One Year After San Bernardino Attack: Path to Radicalization Little Changed

CEP released a statement on the one-year anniversary of the terror attack in San Bernardino, California that killed 14 people. One of the attackers, Syed Rizwan Farook, Like a growing number of terrorists, was radicalized in part by the late al-Qaeda cleric Anwar al-Awlaki, whose lectures and sermons are ubiquitous online. This must change, or more tragedies like San Bernardino will occur.

CEP Issues Updated Resources on ISIS Online Recruiter Neil Prakash Following Arrest in Turkey

CEP is releasing updated resources on Neil Prakash, an Australian online recruiter and facilitator for ISIS, following his arrest in Turkey. Prakash was thought to have been killed by a U.S. airstrike in April. CEP has long tracked Prakash on various online platforms as he has worked to recruit Muslims to ISIS-held territory and incite them to violence domestically. 

Three of Nine Minnesota Men Sentenced For Roles in ISIS Conspiracy Case

CEP released updated reports on three Somali–American men from Minnesota who were sentenced by a federal judge in Minneapolis after pleading guilty to supporting and conspiring to provide material support to ISIS. Prosecutors say in spring of 2014, a group of friends began inspiring and recruiting each other to join ISIS. At least two made it to Syria, but the remaining nine did not.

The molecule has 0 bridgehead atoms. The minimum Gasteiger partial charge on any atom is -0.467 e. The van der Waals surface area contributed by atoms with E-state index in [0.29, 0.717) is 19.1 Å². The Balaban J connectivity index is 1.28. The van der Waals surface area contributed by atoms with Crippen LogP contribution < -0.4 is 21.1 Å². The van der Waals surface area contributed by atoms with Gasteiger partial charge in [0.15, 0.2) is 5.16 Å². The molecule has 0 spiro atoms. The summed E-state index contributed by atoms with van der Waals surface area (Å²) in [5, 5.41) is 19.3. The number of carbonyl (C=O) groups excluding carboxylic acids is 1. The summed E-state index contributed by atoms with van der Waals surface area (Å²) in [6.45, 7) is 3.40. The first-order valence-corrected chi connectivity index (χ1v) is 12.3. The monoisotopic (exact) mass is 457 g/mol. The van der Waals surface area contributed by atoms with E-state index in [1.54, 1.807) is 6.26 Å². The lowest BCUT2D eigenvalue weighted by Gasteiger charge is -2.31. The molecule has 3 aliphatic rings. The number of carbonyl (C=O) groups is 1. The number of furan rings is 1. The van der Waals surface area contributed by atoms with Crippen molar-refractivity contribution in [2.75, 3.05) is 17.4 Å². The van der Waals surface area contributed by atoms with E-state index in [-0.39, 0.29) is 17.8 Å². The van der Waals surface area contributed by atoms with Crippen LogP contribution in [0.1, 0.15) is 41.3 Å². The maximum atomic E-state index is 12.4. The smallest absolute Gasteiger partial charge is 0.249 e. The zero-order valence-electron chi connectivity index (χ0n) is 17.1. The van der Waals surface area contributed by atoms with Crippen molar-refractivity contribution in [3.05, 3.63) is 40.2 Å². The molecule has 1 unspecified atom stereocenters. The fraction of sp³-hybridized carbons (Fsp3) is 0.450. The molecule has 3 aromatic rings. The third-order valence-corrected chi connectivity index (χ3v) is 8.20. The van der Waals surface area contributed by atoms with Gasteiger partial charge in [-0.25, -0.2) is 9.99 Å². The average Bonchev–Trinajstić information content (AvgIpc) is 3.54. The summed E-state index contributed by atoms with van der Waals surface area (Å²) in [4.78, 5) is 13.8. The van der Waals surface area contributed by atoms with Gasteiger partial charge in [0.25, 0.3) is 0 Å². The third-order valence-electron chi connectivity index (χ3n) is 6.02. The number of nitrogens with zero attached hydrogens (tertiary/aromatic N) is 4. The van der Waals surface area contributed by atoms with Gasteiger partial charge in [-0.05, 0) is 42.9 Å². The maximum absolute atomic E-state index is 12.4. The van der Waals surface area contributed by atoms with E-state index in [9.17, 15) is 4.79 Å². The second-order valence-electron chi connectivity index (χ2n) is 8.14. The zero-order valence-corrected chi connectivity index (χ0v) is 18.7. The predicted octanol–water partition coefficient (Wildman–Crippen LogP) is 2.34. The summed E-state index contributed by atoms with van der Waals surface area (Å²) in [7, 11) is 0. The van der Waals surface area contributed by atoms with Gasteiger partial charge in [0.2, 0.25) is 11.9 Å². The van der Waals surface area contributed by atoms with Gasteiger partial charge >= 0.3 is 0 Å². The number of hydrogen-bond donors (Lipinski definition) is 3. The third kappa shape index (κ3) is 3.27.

CEP Releases Updated Afghanistan Resources Following Recent Taliban and ISIS Attacks

CEP released updated resources on Afghanistan following recent Taliban and ISIS attacks that left at least 32 people dead and more than 180 wounded. According to the U.N., Afghanistan suffered a record number of casualties in 2015, with 3,500 civilians killed and almost 7,500 wounded, as both the Taliban and ISIS increased attacks following the end of NATO combat operations in 2014.

ICYMI: Is PasteThis.At A Pro-ISIS Website?

The nature of extremists’ ongoing misuse of the Internet continues to evolve. From social media platforms to encrypted messaging channels to dedicated websites, extremists—in particular ISIS—have adapted all types of sites and online services to promote their hateful, violent ideologies. Interestingly, the website PasteThis.At, a text-based bulletin board, has recently become an online haven for ISIS propaganda. The site is similar in layout and functionality to other sites like JustPaste.It, a well-known text and image sharing site commonly used to share computer code and a wide variety of information, which has become an important conduit for spreading ISIS content.